- This topic has 13 replies, 10 voices, and was last updated 13 years ago by Anonymous.
June 19, 2008 at 11:33 am #710033dubberParticipant
My neighnour and another couple of adjoining houses have decided to cash in on their long gardens. I decided againt as i like my peace and quiet and i bought my house specifically due to large garden. My neighbour who is attached to my house(semi d) is planning on entirely knocking his house to give a road access so they can put houses in his and the other 3 neighbours back gardens.
My question is do you know if this is possible. Or (as i hope) it is not as my house will become structrually unsound by taking away his house which is currently attached on to mine?!
He has not put the planning in yet but intends to?
Thanks for your reponses in advance. Appreciate, as i am very concerned
June 19, 2008 at 11:35 am #801200AnonymousInactive
engage a good planning consultant to prepare a planning objection..
June 19, 2008 at 12:32 pm #801201AnonymousInactive
It is not necessary to engage a planning ‘consultant’ (money for old rope) in a case as straightforward as yours; you’ve already outlined a perfectly good basis for objection. Your neighbour will have to serve you with some form of notice, or post one on his premises, if (s)he intends going ahead, so he cannot do it behind your back. If you’re uncertain about how to proceed formally, go to the Citizens’Advice Bureau (or equivalent) rather than filling the coffers of a onsultant.
Have you spoken to your neighbour in friendly but firm terms? Sometimes awareness of a substantial material objection will be enough to put people off. This kind of ‘backland’ development is normally possible only with an established rear access; if there is none, I doubt that any planning authority would look at it at all favourably.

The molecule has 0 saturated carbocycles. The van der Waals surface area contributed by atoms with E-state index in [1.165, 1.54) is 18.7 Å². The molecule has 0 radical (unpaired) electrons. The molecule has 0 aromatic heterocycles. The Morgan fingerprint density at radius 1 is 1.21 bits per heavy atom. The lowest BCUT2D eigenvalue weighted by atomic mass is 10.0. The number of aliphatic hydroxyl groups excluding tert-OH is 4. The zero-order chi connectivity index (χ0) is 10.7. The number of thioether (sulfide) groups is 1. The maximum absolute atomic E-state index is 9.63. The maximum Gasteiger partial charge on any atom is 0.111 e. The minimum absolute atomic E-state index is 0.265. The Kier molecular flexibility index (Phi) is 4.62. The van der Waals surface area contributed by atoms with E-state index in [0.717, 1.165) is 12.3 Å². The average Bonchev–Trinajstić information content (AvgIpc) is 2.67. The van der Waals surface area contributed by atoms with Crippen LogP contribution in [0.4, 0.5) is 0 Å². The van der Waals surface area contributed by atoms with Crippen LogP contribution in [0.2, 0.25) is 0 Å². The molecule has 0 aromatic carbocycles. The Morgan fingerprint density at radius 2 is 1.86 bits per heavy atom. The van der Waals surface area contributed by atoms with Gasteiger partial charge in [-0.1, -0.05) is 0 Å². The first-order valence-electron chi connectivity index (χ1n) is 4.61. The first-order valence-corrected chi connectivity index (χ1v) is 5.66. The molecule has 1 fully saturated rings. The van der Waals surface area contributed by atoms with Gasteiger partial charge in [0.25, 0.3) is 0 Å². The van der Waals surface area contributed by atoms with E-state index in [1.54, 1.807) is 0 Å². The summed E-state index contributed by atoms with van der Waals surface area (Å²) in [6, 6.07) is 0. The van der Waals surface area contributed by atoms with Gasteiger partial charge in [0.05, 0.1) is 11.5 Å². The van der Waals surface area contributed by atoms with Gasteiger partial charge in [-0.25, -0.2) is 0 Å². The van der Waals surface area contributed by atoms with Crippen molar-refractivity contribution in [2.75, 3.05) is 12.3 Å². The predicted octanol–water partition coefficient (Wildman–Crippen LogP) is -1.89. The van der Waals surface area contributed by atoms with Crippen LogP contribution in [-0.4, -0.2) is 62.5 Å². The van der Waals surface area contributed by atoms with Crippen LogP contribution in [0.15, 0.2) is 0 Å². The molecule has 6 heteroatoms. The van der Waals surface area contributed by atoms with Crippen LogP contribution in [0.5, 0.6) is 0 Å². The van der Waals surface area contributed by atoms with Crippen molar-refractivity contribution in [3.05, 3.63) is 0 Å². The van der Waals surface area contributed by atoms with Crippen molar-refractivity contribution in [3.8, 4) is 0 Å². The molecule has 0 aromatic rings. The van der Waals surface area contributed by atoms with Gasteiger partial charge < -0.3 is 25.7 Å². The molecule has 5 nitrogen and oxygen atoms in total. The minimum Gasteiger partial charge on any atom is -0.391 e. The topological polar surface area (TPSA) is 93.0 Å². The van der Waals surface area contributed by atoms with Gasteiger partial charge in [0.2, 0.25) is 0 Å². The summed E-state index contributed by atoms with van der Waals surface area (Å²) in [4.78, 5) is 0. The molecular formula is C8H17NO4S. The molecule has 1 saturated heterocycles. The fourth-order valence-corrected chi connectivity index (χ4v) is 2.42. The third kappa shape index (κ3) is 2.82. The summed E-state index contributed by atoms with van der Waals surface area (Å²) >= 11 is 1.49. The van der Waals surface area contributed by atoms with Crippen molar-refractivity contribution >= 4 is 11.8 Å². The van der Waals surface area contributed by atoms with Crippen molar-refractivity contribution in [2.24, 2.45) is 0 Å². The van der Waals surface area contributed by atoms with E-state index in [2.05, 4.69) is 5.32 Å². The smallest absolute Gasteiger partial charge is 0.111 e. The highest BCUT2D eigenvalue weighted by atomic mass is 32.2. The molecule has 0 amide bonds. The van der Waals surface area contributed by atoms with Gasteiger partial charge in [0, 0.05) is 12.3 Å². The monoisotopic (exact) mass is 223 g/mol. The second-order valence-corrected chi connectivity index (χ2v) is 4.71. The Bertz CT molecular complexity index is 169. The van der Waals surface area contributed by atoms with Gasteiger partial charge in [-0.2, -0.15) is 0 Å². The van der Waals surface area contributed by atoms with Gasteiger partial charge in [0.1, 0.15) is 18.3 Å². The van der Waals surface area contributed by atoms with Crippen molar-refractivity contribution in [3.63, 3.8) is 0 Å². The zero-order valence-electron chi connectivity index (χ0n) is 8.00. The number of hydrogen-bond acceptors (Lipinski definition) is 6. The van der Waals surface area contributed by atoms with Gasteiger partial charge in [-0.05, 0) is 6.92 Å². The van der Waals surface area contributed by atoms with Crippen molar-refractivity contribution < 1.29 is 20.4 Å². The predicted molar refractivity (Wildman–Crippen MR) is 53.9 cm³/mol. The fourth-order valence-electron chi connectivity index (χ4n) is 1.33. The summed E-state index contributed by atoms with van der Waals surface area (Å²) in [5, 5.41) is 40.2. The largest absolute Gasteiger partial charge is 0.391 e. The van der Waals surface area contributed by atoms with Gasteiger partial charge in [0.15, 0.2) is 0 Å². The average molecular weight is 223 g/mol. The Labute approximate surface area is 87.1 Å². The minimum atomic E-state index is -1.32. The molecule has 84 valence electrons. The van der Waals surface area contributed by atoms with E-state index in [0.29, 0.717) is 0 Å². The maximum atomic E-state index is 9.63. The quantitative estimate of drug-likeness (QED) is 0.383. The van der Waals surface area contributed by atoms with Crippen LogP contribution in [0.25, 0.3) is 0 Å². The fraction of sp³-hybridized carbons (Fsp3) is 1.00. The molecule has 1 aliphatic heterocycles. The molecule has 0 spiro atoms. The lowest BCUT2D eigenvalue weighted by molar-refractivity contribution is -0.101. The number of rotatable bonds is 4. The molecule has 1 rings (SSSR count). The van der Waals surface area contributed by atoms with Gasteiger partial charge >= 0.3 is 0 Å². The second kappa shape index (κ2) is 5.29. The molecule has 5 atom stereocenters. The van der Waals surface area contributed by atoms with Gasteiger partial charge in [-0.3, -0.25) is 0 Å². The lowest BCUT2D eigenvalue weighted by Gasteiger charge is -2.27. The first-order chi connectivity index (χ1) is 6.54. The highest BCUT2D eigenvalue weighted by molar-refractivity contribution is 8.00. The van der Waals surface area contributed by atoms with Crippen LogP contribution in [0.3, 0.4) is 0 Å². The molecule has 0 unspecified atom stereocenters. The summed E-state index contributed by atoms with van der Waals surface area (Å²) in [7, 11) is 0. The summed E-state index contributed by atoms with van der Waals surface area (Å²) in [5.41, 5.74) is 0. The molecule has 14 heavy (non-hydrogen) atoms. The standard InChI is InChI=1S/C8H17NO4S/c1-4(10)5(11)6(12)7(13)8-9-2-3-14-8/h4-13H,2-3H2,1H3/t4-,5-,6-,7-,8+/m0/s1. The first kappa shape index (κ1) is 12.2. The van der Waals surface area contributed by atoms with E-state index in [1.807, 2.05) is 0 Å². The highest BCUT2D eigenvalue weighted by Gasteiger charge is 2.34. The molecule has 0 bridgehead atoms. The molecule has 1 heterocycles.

June 23, 2008 at 7:01 pm #801202AnonymousInactive
That’s horrible. Is there any likelihood of him getting planning permission..ie has this been done before in the neighbourhood?You can object yourself on several grounds, you don’t necessarily need a lawyer. Without knowing the particulars, you can say that it’s out of character with the neighbourhood, it will interfere with your view/aspect,it could have structural ramifications for your house (possibly get an engineer to verify this for you). Will it interfere with drainage/sewage/water/electricity/phone supply to your house, and if he says it doesn’t, find out EXACTLY how it doesn’t, particularly in relation to your foul sewers. Depending on the design of the houses, they could also be out of character.Will it impinge on your garden, or access in any way? Basically you need to write a long letter outlining all your objections, and back them up where possible, such as with a structural engineer’s report and the like. This is sent to the council.It’s even better if you can get your hands on the planning application and go through it with a fine tooth comb,drawings and all…then you have exact examples of how it will interfere with you.Again since I don’t know the particulars, not all of those things could apply to you, but choose those that might, and there may be other things too.And it’s quite possible that if it does affect your house, he’ll have to pay for work to be carried out to make your house structurally sound aswell.Does he realise this?